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Off Hollywood

Off Hollywood - Vernon Wells

He reached into the closet and laid a wig head with a prosthetic headpiece, complete with the facial hair, in front of me.

I set out with my Polaroid camera to photograph and interview disappearing Hollywood, the version that matters most to me—the directors, actors, special effects artists, producers, even composers who’ve had great influence but have since fallen under the radar. This is a record and a reminder of the true soul of the movies.

Vernon Wells
Mad Max 2: The Road Warrior (1981), Commando (1985), Innerspace (1987), Power Rangers Time Force (2001) In 1981, a relatively small Australian film commonly called The Road Warrior made its way into American theaters and quickly began to burn rubber at the box office. Its success is largely due to its stunning dystopian visuals with images so strong it molded the term “post-apocalyptic.” Simultaneously, the film's plot provided the violent white male hero of Western mythology who would rid the hegemonic "space" of the "deviants" threatening the dominant elite. It's no wonder the role of Mad Max skyrocketed Mel Gibson's career straight out of Australia into the hands of Hollywood. As The Road Warrior developed into a cult film, its plot was studied by its viewers, its lines were memorized, and replica costumes were created. The characters in the film became iconic, and oddly enough, in the more recent years, a majority of the fans prefer the Marauders, the aberrant savages who took what they wanted and aggressively threatened the status quo and conservative values. Vernon Wells played Wez, the homicidal Dog of War and Mad Max's main rival in the film. The reason his character strikes a chord with people is largely due to Vernon's passionate performance. Viewers become attached to him in first scene where he pulls an arrow out of his arm slowly, while seeming to enjoy the pain. The Road Warrior was Vernon Wells' first film. Four years later, he landed the role of Bennett, a man seeking revenge on Arnold Schwartzenegger in Mark L. Lester's Commando, thus launching his career into Hollywood as well. These days he's been making use of his demure accent, saving people from thinking all Australians sound like Crocodile Dundee, by doing voiceover work.


I was curious to meet him as his past characters all seem to be passionately driven and rich with meaning, even in his more obscure films like Circuitry Man. Not long after I sent Vernon an email, he called me on the phone to set up a time to meet up. Before I got the chance to be star-struck, I noticed he had the hiccups. This made me giggle because the fan in me expected him to be intimidating, possibly even a complete maniac. As he opened the door and welcomed me into his modest seaside house, I immediately asked him if he owns any old movie props. We walked into a small guest room where he pulled back a curtain to reveal lots of toys and props from Power Rangers Time Force. At that moment my heart dropped because I was unaware he played Ransik, the mutant crime lord from the year 3000, enemy of the Power Rangers. There I was, presenting myself as a fan of Road Warrior and Commando. To see him so proud of Power Rangers, I realized how wonderfully dedicated this man is to playing theatrical villains. A moment later, he reached into the closet and laid a wig head wearing Ransik’s prosthetic headpiece, complete with the facial hair, in front of me. I said, “OK, this will be our first Polaroid.” He then reached into his closet and pulled out Ransik's bone sword and we headed out to his porch, which overlooked the ocean. I pointed the camera up at him and his eyes lit up with that maniac stare that makes him so intense. It couldn't have been any easier to take his picture. As we sat on his porch he shared his story with me.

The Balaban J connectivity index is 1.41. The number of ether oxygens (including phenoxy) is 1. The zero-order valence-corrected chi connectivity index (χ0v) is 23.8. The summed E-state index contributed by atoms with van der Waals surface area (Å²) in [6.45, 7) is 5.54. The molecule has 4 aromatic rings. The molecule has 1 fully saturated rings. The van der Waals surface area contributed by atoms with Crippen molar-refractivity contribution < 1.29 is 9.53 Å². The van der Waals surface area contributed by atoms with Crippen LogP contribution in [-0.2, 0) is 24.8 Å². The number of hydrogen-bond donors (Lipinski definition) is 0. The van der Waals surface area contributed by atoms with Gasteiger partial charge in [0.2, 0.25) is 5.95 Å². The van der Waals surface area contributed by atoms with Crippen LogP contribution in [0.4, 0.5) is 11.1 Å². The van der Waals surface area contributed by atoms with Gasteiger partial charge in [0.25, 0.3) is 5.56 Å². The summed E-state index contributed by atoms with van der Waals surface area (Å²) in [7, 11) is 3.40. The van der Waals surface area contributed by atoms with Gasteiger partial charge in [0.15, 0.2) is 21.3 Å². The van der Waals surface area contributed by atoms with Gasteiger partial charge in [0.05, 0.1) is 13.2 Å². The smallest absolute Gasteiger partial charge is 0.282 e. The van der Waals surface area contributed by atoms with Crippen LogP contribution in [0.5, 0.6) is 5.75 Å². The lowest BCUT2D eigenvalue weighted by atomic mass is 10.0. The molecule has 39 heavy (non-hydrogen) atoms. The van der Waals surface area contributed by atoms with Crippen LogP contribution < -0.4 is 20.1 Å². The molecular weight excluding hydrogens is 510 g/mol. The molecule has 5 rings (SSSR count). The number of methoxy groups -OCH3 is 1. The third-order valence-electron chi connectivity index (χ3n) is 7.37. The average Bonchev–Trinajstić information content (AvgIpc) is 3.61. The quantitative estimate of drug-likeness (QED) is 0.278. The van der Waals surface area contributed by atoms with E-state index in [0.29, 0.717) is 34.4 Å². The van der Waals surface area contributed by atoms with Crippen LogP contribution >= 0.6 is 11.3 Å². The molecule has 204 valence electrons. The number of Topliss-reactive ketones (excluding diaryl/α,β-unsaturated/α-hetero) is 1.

Throughout his twenties, Vernon fronted an Australian rock group called Inkers Ink. If it weren't for a serious car accident that ended the band, it's quite possible Vernon would have been a big rock star. I can't help but wonder how fantastic that would have been as well.  He explained that he simply fell into acting as a form of employment. He started as an extra, which eventually lead to walk-ons and bit parts in Australian television.  It wasn't until his early thirties that he decided to challenge his career by taking on theater, which landed him the role of Cuirette in Michel Tremblay’s Hosana, a poignant and humorous play about a gay relationship. Just as George Miller began casting Mad Max, his girlfriend happened to see the play. She was so moved by Vernon's performance, she brought George Miller to the show, which convinced him to cast Vernon in the role of Wez. I asked him how he feels knowing his character Wez is considered to be a gay icon. "It doesn't bother me at all,”he said. “Originally there had been a scene that explained I had raised the the boy on the back of my motorcycle, which would explain why I go mad when he is killed by the Feral Kid. However, in editing they felt the character played better without it, which would make everyone assume we were lovers. I respect what it did for my character, and because of Hosana, it wasn't an issue for me if my character was gay, even if in my real life I am not." Since he was so comfortable about it all I went further. "Well, you know a lot of people assume Bennett is gay as well." He laughed. "I was just trying to be macho." This leads me to believe Vernon Wells is a bit of a genius and a forward thinker.

Previously - Angus Scrimm

Some of Jennifer Juniper Stratford's portraits are currently showing in ”Instant Revolution” at Polaroid’s Impossible Project Gallery with other Polaroids by James Franco, Maripol, Mary Ellen Mark, and Gary Baseman. She also created that weird, amazing epic music video play with Geneva Jacuzzi called Dark Ages for us. And we did an interview with her here.